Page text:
There's a lot of buzz surrounding what Tim Tebow's role with the New England Patriots will be if he makes the roster out of training camp, but the 25-year-old quarterback's best chance for success in his first season with the Pats is as a red-zone weapon.
Regardless of the position he's playing or what he's listed at on the roster when things become official, there's something special about Tebow when he has the ball in his hands.
Nowhere in the NFL is that characteristic more important than in the red zone.
It's not as if the Patriots are lacking in the red zone department, but that doesn't change the fact that Bill Belichick is an innovator around the goal line. New England was using linebacker Mike Vrabel as a red-zone threat during the early part of the 2000s, and each year they seem to find a new, out-of-position athlete to plug into the mix.
The Patriots led the league in red zone efficiency at 70 percent last season (according to ESPN's Jeremy Lundblad), but that doesn't mean they aren't looking to get better in any way possible. The last thing great teams do is get complacent, and that word has never been associated with the Patriots in the past decade.
One way that New England can avoid becoming complacent and too reliant on their future Hall of Fame QB Tom Brady is to find a role, set of plays or even situations where Tebow can use his athleticism and nose for the goal line to their advantage.
Snoop Dogg, for one, loves the idea of Tebow as a red-zone threat for New England (via NFL Network):
Don't forget—Tebow had 57 rushing touchdowns over his four years at Florida.
We're too far removed from his college days for that to officially matter, but a quick glance back to the 12 rushing touchdowns he had in his first two years in Denver aid the idea that if he's going to be on the active roster, he needs a chance to contribute.
The New York Jets never offered that chance.
Posts like this from USA Today gave us false hope that a two-QB system could work in New York:
PLAYBOOK: How the Jets will use Tim Tebow in the red zone. http://t.co/aSiaXQMX— USA TODAY Sports (@USATODAYsports) September 9, 2012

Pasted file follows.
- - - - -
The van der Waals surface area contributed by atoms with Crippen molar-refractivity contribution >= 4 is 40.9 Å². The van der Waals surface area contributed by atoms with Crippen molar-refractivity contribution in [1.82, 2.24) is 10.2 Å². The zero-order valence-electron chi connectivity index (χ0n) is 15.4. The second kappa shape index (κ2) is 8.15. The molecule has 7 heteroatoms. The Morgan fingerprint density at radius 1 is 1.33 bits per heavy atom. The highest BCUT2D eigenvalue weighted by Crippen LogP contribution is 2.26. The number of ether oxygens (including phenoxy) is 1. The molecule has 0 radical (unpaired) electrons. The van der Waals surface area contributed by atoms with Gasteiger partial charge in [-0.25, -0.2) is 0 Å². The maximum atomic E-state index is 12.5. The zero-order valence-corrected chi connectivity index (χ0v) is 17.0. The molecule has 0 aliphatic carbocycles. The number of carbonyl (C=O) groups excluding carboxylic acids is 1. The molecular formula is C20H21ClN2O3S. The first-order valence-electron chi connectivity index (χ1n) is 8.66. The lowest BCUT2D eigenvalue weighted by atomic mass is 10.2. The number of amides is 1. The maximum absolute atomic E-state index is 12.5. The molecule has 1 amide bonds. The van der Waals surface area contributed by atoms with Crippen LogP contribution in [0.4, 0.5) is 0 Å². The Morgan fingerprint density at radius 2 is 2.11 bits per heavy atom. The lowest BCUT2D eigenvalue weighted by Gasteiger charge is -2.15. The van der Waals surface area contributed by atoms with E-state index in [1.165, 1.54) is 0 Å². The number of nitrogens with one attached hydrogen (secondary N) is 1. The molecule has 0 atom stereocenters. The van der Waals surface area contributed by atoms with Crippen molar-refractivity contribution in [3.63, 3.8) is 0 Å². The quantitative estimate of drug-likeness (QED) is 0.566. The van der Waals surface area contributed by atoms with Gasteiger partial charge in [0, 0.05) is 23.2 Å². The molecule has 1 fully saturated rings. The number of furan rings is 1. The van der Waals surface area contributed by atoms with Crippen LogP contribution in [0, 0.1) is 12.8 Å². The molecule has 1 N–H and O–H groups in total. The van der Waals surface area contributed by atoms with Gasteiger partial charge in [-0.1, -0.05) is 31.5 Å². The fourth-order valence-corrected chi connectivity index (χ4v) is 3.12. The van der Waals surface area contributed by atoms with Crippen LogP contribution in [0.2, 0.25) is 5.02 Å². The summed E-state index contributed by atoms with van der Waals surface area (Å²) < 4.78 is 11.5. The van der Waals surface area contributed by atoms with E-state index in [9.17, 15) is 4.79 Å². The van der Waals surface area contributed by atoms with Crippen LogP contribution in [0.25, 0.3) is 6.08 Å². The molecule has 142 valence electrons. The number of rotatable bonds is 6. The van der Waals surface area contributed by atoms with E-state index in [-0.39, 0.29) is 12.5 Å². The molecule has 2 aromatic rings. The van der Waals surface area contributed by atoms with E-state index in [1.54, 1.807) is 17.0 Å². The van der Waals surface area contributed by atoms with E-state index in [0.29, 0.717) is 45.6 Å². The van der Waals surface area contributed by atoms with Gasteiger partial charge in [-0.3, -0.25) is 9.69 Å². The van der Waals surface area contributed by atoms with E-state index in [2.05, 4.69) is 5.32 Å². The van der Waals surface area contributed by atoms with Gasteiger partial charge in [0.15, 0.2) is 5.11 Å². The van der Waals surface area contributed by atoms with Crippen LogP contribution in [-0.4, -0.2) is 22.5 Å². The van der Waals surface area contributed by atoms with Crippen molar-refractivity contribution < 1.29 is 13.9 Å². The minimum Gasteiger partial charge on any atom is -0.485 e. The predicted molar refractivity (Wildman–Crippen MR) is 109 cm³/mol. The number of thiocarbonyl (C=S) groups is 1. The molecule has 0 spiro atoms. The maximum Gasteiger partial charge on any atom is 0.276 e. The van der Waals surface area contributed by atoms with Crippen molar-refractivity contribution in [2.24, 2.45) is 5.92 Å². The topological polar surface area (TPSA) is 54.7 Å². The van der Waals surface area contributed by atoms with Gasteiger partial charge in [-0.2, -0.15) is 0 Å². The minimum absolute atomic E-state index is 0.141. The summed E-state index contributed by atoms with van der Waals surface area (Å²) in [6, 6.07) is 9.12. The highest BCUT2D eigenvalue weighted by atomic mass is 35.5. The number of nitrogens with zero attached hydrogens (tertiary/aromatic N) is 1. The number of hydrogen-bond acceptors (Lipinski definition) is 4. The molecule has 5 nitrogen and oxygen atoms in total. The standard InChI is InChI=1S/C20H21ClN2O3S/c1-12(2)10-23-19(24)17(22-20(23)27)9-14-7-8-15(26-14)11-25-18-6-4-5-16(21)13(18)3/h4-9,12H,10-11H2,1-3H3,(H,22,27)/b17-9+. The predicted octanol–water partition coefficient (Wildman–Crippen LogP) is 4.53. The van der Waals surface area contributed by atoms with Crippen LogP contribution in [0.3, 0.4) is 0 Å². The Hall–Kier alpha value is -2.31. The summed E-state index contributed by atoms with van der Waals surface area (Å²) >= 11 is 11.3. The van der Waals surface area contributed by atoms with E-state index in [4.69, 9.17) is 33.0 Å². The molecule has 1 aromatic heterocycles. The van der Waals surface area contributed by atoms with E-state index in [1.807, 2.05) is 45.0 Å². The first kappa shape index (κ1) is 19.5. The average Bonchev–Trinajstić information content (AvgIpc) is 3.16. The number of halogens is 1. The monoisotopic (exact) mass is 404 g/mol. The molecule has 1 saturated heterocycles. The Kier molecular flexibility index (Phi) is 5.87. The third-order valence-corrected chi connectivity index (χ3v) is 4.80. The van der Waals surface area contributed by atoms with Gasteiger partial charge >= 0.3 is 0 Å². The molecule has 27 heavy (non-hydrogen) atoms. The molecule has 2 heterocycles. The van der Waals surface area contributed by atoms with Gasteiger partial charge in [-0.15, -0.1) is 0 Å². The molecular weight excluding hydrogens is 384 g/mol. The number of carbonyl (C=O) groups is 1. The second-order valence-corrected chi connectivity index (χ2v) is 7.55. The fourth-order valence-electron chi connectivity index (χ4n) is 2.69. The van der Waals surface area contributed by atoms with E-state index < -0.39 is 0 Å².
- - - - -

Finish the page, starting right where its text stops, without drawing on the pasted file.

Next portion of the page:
That never came to fruition in the circus that was Tebow's lone year in the Big Apple, but that doesn't mean Belichick and company don't have something up their sleeve to make sure playbook projections aren't a joke this time next year.
The obvious way to get Tebow involved is with his arm. Still listed as a QB on the active roster, the team is obviously holding out hope that he can one day have the accuracy, throwing motion and knowledge of the defense to take over a starting role.
That day won't be this season, but tweets like this from Bleacher Report's Aaron Nagler and Los Angeles Times columnist Sam Farmer lend hope to the idea of Tebow getting under center at some point in 2013:
Forget the scrum. Interesting to note in b-roll, Tebow's throwing motion DOES look different. Bit more compact: http://t.co/MYQWQXqvpf— Aaron Nagler (@Aaron_Nagler) June 11, 2013
Then again, this one from Arash Markazi in 2012 would give momentum to those who feel that we're living the same song and dance over again just one year later:
Matt Barkley said he watched Tim Tebow workout at USC and said his throwing motion looks better.— Arash Markazi (@ArashMarkazi) July 24, 2012
If QB is not in his future, there's no reason why he can't be on the field in different positions where the ball could be in his hands. As noted by Lundblad, the Pats are known to use the direct snap to running backs, and the list of players who help on the goal line that aren't even offensive players is one of the longest in the league.
Tight end and wide receiver are also possibilities for Tebow to be a decoy in the offense, especially considering his athleticism in open space make him an ideal candidate to turn a five-yard out route into a 15-yard touchdown.
Like the Jaguars are doing with Denard Robinson, there's no reason to paint Tebow into an uncreative box during his first season with the franchise.
Which position would best serve both Tebow and the Pats in the red zone?
I firmly believe that the Patriots are going to give Tebow a shot to prove he deserves the QB title, but that likely won't come this season unless a catastrophe happens at the first two QB spots on the depth chart.
As it is, the Pats also know that this guy can play football. He makes plays when there are no plays to be made and that's part of the reason he's been so polarizing for the past three seasons.
Belichick will find a role for Tebow and you can bet red-zone threat will be one of the options. Hopefully his days solely as a pass protector are done because we all know that Tebow is a good football player when he has a chance to show those skills on a consistent basis.
The best chance to show that on the 2013 Patriots will be from the 20-yard line and in.
Follow B/R's Ethan Grant (@DowntownEG) on Twitter.